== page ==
Metonymy in Language and Thought
Klaus-Uwe Panther, Günter Radden
John Benjamins Publishing, Jan 1, 1999 - Psychology - 423 pages
Metonymy in Language and Thought gives a state-of-the-art account of metonymic research. The contributions have different disciplinary and theoretical backgrounds in linguistics, psycholinguistics, psychology and literary studies. However, they share the assumption that metonymy is a cognitive phenomenon, a figure of thought, underlying much of our ordinary conceptualization that may be even more fundamental than metaphor. The use of metonymy in language is a reflection of this conceptual status. The framework within which metonymy is understood in this volume is that of scenes, frames, scenarios, domains or idealized cognitive models.
The chapters are revised papers given at the Metonymy Workshop held in Hamburg, 1996.
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Towards a Theory of Metonymy
Speaking and Thinking with Metonymy
Metonymy and Conceptual Integration
Distinguishing Metonymy from Synecdoche
Aspects of Referential Metonymy
On the Cognitive Bases of Metonymy
A Cognitive Typology of Metonymy
Putting Metonymy in its Place
Conversion as a Conceptual Metonymy of Event Schemata
Opposition as a Metonymic Principle
The Conceptualization of Stupidity
The Potentiality for Actuality Metonymy in English and Hungarian
Metonymy in Language
Recontextualization of Metonymy in Narrative and the Case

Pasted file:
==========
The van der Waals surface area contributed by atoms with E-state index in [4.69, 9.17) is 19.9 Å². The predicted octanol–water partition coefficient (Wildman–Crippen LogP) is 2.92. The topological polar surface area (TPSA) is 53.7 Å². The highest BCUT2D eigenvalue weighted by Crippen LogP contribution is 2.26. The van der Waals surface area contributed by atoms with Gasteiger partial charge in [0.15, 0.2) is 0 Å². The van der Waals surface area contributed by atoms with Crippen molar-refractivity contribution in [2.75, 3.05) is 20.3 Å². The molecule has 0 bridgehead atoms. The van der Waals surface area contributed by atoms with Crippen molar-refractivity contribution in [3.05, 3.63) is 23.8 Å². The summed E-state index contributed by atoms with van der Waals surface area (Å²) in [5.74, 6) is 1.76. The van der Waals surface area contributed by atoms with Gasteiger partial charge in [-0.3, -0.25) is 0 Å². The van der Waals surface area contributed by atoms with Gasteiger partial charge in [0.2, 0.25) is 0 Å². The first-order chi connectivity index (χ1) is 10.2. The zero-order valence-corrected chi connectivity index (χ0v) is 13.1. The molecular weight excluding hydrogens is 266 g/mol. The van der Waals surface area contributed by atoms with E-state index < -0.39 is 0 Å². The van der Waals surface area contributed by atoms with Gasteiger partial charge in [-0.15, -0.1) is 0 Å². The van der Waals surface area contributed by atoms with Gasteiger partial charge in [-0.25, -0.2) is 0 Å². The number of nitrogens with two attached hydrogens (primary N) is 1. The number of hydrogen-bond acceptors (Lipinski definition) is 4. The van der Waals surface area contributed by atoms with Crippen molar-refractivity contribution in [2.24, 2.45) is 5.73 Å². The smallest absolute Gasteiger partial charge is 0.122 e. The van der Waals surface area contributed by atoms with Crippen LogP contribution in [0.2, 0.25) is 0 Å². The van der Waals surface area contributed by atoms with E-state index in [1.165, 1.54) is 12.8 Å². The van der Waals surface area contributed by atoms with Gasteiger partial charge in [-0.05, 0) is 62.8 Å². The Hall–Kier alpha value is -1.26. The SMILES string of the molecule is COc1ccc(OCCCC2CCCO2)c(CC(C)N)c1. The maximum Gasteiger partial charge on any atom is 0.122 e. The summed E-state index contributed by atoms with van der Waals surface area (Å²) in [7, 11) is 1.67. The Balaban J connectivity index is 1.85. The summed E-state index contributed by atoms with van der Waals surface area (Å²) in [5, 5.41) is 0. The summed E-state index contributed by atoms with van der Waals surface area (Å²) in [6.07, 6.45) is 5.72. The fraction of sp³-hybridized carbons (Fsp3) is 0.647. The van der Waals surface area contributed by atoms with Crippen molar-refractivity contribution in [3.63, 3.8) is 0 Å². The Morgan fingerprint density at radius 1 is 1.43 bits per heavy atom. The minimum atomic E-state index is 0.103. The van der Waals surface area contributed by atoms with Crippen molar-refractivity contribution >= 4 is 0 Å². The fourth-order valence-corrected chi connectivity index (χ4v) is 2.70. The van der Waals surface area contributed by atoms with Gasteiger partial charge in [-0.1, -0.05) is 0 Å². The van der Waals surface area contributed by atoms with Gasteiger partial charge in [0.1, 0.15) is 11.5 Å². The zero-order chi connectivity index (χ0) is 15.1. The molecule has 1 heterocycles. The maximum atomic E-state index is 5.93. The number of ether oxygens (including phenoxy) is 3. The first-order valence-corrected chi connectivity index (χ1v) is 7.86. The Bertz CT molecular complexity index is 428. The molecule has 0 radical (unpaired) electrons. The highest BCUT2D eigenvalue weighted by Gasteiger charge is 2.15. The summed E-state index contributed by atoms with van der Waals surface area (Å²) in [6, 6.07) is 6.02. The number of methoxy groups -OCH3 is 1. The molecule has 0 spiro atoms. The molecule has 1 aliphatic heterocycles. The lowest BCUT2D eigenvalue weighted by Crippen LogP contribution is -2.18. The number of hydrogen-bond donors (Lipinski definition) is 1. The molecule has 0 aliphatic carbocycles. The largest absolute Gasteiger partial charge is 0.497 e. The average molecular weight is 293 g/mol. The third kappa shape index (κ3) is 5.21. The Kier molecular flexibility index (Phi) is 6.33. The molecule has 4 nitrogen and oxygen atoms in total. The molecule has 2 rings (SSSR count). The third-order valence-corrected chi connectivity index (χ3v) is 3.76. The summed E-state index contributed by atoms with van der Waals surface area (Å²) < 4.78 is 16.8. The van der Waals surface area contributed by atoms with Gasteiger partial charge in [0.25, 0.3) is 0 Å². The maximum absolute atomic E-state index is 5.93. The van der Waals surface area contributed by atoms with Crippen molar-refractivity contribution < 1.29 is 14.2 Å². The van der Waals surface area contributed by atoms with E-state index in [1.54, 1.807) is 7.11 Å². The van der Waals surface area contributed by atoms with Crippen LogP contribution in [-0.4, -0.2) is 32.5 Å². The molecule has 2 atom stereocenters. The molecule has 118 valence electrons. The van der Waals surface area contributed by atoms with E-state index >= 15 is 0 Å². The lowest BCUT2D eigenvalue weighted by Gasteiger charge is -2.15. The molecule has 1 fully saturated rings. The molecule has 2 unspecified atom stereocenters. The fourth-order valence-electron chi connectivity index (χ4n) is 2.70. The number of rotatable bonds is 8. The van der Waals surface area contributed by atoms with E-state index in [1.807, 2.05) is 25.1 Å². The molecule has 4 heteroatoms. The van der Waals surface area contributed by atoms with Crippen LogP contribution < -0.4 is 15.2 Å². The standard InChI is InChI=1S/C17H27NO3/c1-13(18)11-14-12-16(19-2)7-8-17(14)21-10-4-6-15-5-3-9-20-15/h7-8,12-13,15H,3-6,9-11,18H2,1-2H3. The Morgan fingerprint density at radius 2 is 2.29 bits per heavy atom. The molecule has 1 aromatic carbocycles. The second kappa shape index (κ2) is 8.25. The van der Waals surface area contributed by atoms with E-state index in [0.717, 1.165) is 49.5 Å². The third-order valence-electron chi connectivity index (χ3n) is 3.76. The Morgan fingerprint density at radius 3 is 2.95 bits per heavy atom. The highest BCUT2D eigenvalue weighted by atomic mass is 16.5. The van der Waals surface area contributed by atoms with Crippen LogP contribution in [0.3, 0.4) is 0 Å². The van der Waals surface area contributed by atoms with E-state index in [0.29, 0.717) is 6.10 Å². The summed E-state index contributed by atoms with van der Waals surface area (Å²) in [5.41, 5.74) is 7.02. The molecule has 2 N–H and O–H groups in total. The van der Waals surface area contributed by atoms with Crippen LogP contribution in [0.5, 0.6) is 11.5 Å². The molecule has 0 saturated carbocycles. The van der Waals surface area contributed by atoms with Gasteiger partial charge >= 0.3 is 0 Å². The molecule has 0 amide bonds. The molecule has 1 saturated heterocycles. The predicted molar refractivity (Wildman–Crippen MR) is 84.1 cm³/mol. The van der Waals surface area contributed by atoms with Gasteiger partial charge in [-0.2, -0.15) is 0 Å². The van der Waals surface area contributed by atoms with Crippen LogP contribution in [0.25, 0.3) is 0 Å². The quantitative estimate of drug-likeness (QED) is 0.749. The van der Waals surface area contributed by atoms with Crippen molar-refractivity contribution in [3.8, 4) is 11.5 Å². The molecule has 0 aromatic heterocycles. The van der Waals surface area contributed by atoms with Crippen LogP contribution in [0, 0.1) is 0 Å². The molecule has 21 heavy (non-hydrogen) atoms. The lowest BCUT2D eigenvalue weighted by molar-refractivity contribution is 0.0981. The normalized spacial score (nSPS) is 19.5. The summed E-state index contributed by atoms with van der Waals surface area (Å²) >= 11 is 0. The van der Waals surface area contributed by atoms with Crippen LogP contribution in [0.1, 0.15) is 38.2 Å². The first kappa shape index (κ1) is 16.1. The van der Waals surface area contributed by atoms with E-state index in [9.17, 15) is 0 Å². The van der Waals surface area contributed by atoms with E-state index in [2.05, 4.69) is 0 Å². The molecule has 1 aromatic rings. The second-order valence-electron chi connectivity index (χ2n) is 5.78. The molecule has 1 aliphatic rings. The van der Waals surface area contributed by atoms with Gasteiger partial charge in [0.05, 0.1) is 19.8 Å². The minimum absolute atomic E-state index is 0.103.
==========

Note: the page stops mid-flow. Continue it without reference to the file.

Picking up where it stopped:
List of Contributors
abstract action ACTUALITY metonymy Amsterdam and Philadelphia aspect blend Cambridge Chicago Cognitive Linguistics cognitive principles cognitive semantic conceptual contiguity conceptual domain conceptual structure context contiguity relation Croft deontic direct object domain matrix E-relation earring English entities epistemic essive event example exploited expression Figure frame function Goossens Grammar Hungarian idealized cognitive model illocutionary act indirect speech acts input instances instrument interpretation involves Jakobson kind Koch Kovecses Lakoff Langacker language mapping markedness meaning metaphor and metonymy metonymic relationship modality motivated notion noun onymic opposite overextensions paper partonomy perception person polysemy POTENTIALITY FOR ACTUALITY pragmatic predicate properties prototypical Radden relevant role salient scenario schema Section semantic change sense sentences situation Song of Solomon spatial speaker specific stand stupidity surnames synecdoche target taxonomy thematic roles theory things tion tonymy trope types of metonymy typical understanding University Press utterance verbs volume whole whole-part word